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Ariston joins ZSE billion-dollar club

21 Feb, 2020 - 00:02 0 Views
Ariston joins ZSE billion-dollar club

The Herald

Enacy Mapakame

Agriculture concern, Ariston Holdings Limited temporarily joined the $1 billion market capitalisation club on the Zimbabwe Stock Exchange, following a persistent bull run since beginning of the year.

Although not among the heavy caps — the Top 10 Index, Ariston joined other companies whose worth is over $1 billion.

Closing at $1,008 billion on Wednesday before coming off due to profit taking, Ariston became one of the Top 15 counters on the local bourse.

Since beginning of the year, Ariston has jumped 224 percent to 61,95 cents, as at close of Wednesday session, a growth that is ahead of the Top 15 Index YTD gains of 120 percent.

Among the market’s to cap counters are Delta, which is the biggest valued at $10 billion followed by Econet, Cassava, Innscor, Padenga and Old Mutual that are worth $8,7 billion, $8,6 billion, $3,9 billion, $3,4 billion and $2,9 billion in that order.

By close of Wednesday’s trading, retail giant, OK Zimbabwe and diversified hospitality group, Meikles were valued at $2,8 billion and $2,1 billion respectively, while Simbisa, BAT, NatFoods and Seed Co International were valued at $2 billion, $1,3 billion, $1,2 billion and $1,1 billion in that order.

For its FY2020, Ariston has indicated it will upscale its tea production and processing activities with the installation of additional processing plants for two of its three tea growing Estates.

The agriculture concern is also into production of macadamia nuts, bananas, potatoes, avocados, tomatoes and other fruit and vegetable produce, which are mainly export oriented, while a small volume is sold locally.

With no clear solutions to problems affecting the economy and threatening the viability of companies, market watchers expect exporters and other companies with exposure to foreign currency to stand the economic heat.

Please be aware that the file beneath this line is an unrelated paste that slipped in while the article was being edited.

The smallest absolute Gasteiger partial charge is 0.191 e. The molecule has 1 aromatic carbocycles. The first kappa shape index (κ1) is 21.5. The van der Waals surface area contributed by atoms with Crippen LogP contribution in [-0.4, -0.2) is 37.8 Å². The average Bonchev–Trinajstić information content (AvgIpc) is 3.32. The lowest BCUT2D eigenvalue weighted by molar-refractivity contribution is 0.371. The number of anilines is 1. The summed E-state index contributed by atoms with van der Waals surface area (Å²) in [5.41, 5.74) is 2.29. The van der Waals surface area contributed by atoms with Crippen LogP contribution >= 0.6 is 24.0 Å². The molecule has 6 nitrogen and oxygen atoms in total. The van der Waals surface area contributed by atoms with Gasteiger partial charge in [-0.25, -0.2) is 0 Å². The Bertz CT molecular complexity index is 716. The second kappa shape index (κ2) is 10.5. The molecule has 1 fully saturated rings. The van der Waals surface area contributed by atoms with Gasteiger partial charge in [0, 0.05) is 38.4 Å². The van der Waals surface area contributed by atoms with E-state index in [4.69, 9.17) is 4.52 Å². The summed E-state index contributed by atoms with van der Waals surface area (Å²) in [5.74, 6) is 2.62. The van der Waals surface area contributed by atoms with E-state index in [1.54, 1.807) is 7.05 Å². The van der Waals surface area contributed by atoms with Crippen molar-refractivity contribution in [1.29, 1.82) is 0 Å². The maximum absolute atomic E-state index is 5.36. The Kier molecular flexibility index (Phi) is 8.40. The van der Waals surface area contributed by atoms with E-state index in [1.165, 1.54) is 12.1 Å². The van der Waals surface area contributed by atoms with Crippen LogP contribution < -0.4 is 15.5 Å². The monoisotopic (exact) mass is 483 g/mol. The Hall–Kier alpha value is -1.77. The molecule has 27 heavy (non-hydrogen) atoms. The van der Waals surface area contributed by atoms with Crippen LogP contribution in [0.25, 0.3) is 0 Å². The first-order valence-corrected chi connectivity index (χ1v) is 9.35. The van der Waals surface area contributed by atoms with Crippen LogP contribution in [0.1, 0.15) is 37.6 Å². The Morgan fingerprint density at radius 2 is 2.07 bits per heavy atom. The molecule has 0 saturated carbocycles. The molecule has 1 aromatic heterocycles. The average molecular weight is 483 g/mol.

Their ability to generate the much needed foreign currency at a time it is very limited in the country increases their allure. Ariston, together with the likes of Padenga, Simbisa, RioZim, Bindura and Seed Co International are among the top picks.

Currently over 65 percent of Ariston teas are exported primarily to Europe, USA and increasingly to India and Africa.

Ariston, which is one of the country’s top tea producers, already has a state-of-the-art tea harvesting and processing equipment at its flagship producer— Southdown Estate, which should enhance its efficiencies as well as product quality for the export market.

The firm operates other tea estates — Clearwater and Roscommon.

“Two of the group’s three tea growing estates will have new tea processing plants in the current year. This will improve production efficiencies, whilst reducing overhead costs and improving quality.

“The last new tea processing plant will be paid for and installed by July 2020,” said Ariston in a statement accompanying the group’s first quarter trading update.

Further to the new installations, the group expect to see improved average prices as well as enhanced export quality on macadamia after the macadamia drying facility’s installed capacity was doubled during the period under review.

The facility will see the group meeting international buyers’ specifications.

“The macadamia drying facility installed in 2017 was doubled in capacity in the current period and will be available for use on the current year harvest.

“This will enable the group to further improve on its average selling prices for macadamia as its production would be able to be processed in the plant, where the high specifications required by International buyers will be achieved,” said the group.

At 800 000 kilograms achieved during the first quarter, production was slightly the same prior year period’s 850 000 kilograms on the back of the dry spell and erratic power supplies experienced.

The fruit category’s production volumes in the quarter amounted to 700 000 kilograms although slightly lower than prior year’s 750 000 kilograms as harvesting of fruits in the first quarter was deliberately delayed “so as to have less product in stock during the festive period as sales tend to be depressed.”

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